Jean Feldman has been actively involved in education for over 40 years. She has worked as a classroom teacher, instructor of adults, author, and consultant. Dr. Feldman has a B.A. from the University of Georgia, a D.A.S.T. from Emory University, and a M.A. and Ph.D. from Georgia State University. She is a member of the National Association for the Education of Young Children, National Kindergarten Alliance, and the International Reading Association. She has recorded over 12 CDs and inspires teachers across the country with her lively music and activities that make learning FUN!
Jean Feldman lives in Seabrook Island, South Carolina.
Praise for I Love Letters!:
“From sign language to classroom and individual games, I Love Letters! is full of good ideas which will promote and prompt a love of reading in children.”
Praise for Transition Tips and Tricks:
“Transition Tips and Tricks can be especially beneficial to the new teacher that may not have as many ‘tools of the trade.’ However, even seasoned teachers can be refreshed with the vast amount of transition ideas.”
—Dr. Clara Carroll, Director of Professional Field Services Harding University
“This book has some great ideas...I like the idea of a sign-in poster for the children to actually sign their own name! This book offers a lot of ideas for rainy days.”
—Tracy Brown, Children's Home, Chambliss Shelter
“Good ideas for older 3’s and up for remembering days of the week, colors, etc. Good learning songs…Great circle time activities and songs.”
—Amy Roberts, McPhaul Child Development Center University of Georgia
“Great for the beginner and the experienced teacher.”
—Dr. Phyllis Cuevas, McNeese State University
“Transition Tips and Tricks–a great book! I like the way it gives the purpose of the activity and has the ‘what’ section to list materials needed. Great Jean Feldman stuff–I can just see her doing the activities.”
—Margaret Collins, Director, River Road Preschool
“Well organized with fun, educational items. [A] great teaching tool. Transitions are some of the most under used items in classroom management. Jean has done a great job again!”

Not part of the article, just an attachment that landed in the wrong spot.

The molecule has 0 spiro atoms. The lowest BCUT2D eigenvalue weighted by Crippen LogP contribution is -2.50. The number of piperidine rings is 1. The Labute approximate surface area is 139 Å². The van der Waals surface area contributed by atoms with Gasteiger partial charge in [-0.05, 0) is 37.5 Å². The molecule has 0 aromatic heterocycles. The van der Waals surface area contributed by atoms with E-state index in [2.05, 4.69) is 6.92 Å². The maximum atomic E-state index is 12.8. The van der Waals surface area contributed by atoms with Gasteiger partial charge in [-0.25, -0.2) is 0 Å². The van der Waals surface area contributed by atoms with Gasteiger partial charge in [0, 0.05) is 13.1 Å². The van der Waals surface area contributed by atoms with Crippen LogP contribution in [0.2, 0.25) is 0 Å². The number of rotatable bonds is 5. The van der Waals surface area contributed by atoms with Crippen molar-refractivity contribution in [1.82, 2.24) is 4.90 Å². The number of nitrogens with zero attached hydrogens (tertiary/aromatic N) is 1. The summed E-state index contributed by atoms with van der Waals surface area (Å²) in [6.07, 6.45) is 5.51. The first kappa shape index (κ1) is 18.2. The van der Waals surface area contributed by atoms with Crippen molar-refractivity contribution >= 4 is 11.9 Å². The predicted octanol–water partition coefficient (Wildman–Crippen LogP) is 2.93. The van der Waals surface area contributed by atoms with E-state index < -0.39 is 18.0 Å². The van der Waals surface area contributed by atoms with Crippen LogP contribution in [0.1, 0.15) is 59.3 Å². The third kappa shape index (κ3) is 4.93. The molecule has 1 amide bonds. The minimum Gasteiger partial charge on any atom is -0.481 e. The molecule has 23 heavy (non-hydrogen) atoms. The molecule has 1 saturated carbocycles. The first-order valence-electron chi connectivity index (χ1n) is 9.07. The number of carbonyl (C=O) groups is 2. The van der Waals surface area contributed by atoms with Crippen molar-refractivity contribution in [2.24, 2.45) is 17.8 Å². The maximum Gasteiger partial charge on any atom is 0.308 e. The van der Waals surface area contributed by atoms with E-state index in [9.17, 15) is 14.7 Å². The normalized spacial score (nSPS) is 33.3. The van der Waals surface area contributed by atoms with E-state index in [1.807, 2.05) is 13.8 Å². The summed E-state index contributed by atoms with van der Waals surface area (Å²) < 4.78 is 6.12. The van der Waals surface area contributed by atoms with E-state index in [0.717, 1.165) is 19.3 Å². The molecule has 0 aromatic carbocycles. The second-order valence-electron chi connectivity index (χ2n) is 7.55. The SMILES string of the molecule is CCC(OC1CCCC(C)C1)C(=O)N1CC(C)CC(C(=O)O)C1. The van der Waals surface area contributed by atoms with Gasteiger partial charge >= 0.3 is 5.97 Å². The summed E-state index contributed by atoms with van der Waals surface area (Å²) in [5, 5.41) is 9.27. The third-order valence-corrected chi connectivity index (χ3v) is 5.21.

—Janie H. Humphries, Ed.D, Professor and Coordinator, University Distinguished Professor Louisiana Tech University
Praise for Transition Time:
“If you teach young children, you know that those periods between planned activities can be stressful. You can make them less so by reading Transition Time…”
“A great how-to resource and idea book!”
—Library Resource for Teachers in Training, City University, Benton, Washington
Q: Why are energetic environments so important for preschool classroom learning? How does the energy of the classroom effect how children learn?
“Love what you do and believe it matters!” Children reflect the teacher’s attitude and enthusiasm. All children deserve a teacher who smiles at them and can show them how exciting learning can be!
Q: Your book I Love Letters! is full of easy activities that infuse preschool programs with literacy learning. Why is early literacy learning so important for young children?
“A mind is a terrible thing to waste.” And, indeed, it is!!! We need to take advantage of every opportunity to talk to children, sing to them, and read to them. Our window of opportunity is wide open the first five years of a child’s life, and we have a responsibility to do all we can to help children become lifelong readers!
Q: In Transition Tips and Tricks and Transition Time, you provide teachers with ways to turn transitions into learning experiences. What are some easy things teachers can do to maintain control of transition times while still maintaining a fun learning environment?
If you will focus children’s attention with songs, finger plays, and cheers then you can engage them and keep a positive attitude.
Q: You have been involved in education for more than 40 years, both as a teacher for children and an instructor for adults. How has it changed? What new challenges do children and teachers face now?
Baby bears are baby bears. Children are children. We need to get back to the basics and love them, sing to them, read to them, talk to them, and give them hands-on experiences. They will have a lifetime to sit in front of a computer, but they only have a few years to finger paint, play with play dough, build with blocks, and play dress up!